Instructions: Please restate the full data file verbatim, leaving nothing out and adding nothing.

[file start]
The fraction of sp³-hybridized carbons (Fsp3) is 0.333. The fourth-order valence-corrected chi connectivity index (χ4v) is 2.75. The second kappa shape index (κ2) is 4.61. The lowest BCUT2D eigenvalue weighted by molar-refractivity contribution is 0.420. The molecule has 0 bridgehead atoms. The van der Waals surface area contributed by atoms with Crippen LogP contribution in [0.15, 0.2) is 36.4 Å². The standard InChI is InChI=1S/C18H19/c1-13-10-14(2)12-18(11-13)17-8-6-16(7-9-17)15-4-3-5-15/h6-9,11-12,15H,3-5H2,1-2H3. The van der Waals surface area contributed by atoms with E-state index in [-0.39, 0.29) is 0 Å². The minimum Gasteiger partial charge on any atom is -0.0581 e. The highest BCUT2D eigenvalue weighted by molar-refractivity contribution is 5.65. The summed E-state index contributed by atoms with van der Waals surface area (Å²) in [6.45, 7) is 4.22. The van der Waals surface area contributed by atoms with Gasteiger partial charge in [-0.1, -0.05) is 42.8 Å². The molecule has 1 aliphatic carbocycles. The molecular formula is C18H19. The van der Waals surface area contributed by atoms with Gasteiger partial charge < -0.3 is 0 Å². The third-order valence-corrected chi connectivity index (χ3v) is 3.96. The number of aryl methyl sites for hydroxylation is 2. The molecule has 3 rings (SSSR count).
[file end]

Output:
The fraction of sp³-hybridized carbons (Fsp3) is 0.333. The fourth-order valence-corrected chi connectivity index (χ4v) is 2.75. The second kappa shape index (κ2) is 4.61. The lowest BCUT2D eigenvalue weighted by molar-refractivity contribution is 0.420. The molecule has 0 bridgehead atoms. The van der Waals surface area contributed by atoms with Crippen LogP contribution in [0.15, 0.2) is 36.4 Å². The standard InChI is InChI=1S/C18H19/c1-13-10-14(2)12-18(11-13)17-8-6-16(7-9-17)15-4-3-5-15/h6-9,11-12,15H,3-5H2,1-2H3. The van der Waals surface area contributed by atoms with E-state index in [-0.39, 0.29) is 0 Å². The minimum Gasteiger partial charge on any atom is -0.0581 e. The highest BCUT2D eigenvalue weighted by molar-refractivity contribution is 5.65. The summed E-state index contributed by atoms with van der Waals surface area (Å²) in [6.45, 7) is 4.22. The van der Waals surface area contributed by atoms with Gasteiger partial charge in [-0.1, -0.05) is 42.8 Å². The molecule has 1 aliphatic carbocycles. The molecular formula is C18H19. The van der Waals surface area contributed by atoms with Gasteiger partial charge < -0.3 is 0 Å². The third-order valence-corrected chi connectivity index (χ3v) is 3.96. The number of aryl methyl sites for hydroxylation is 2. The molecule has 3 rings (SSSR count).